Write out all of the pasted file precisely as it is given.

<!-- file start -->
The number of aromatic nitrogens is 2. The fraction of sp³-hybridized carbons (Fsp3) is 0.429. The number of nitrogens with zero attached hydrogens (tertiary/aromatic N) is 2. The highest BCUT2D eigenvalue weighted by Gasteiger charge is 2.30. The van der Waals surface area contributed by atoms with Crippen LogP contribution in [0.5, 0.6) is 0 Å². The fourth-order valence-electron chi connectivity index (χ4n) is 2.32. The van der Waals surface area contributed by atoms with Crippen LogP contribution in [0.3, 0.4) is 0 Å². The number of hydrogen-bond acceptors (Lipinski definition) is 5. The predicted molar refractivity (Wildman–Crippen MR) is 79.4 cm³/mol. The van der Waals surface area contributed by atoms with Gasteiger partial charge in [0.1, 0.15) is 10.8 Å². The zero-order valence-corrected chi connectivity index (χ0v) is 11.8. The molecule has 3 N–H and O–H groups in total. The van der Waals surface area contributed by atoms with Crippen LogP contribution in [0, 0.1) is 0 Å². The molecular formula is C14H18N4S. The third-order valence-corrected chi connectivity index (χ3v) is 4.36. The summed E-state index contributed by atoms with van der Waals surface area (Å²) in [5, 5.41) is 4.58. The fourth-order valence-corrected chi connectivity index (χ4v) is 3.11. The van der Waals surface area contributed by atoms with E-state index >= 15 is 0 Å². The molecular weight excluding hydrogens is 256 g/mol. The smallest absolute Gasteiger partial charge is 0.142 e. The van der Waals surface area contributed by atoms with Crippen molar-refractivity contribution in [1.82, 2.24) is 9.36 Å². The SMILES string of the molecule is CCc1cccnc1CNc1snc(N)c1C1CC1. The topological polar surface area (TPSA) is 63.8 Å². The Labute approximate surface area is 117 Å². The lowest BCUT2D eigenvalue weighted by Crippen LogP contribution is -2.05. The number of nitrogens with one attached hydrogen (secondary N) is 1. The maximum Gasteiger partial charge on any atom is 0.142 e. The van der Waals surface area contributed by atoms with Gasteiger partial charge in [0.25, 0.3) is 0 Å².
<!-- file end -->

The number of aromatic nitrogens is 2. The fraction of sp³-hybridized carbons (Fsp3) is 0.429. The number of nitrogens with zero attached hydrogens (tertiary/aromatic N) is 2. The highest BCUT2D eigenvalue weighted by Gasteiger charge is 2.30. The van der Waals surface area contributed by atoms with Crippen LogP contribution in [0.5, 0.6) is 0 Å². The fourth-order valence-electron chi connectivity index (χ4n) is 2.32. The van der Waals surface area contributed by atoms with Crippen LogP contribution in [0.3, 0.4) is 0 Å². The number of hydrogen-bond acceptors (Lipinski definition) is 5. The predicted molar refractivity (Wildman–Crippen MR) is 79.4 cm³/mol. The van der Waals surface area contributed by atoms with Gasteiger partial charge in [0.1, 0.15) is 10.8 Å². The zero-order valence-corrected chi connectivity index (χ0v) is 11.8. The molecule has 3 N–H and O–H groups in total. The van der Waals surface area contributed by atoms with Crippen LogP contribution in [0, 0.1) is 0 Å². The molecular formula is C14H18N4S. The third-order valence-corrected chi connectivity index (χ3v) is 4.36. The summed E-state index contributed by atoms with van der Waals surface area (Å²) in [5, 5.41) is 4.58. The fourth-order valence-corrected chi connectivity index (χ4v) is 3.11. The van der Waals surface area contributed by atoms with E-state index >= 15 is 0 Å². The molecular weight excluding hydrogens is 256 g/mol. The smallest absolute Gasteiger partial charge is 0.142 e. The van der Waals surface area contributed by atoms with Crippen molar-refractivity contribution in [1.82, 2.24) is 9.36 Å². The SMILES string of the molecule is CCc1cccnc1CNc1snc(N)c1C1CC1. The topological polar surface area (TPSA) is 63.8 Å². The Labute approximate surface area is 117 Å². The lowest BCUT2D eigenvalue weighted by Crippen LogP contribution is -2.05. The number of nitrogens with one attached hydrogen (secondary N) is 1. The maximum Gasteiger partial charge on any atom is 0.142 e. The van der Waals surface area contributed by atoms with Gasteiger partial charge in [0.25, 0.3) is 0 Å².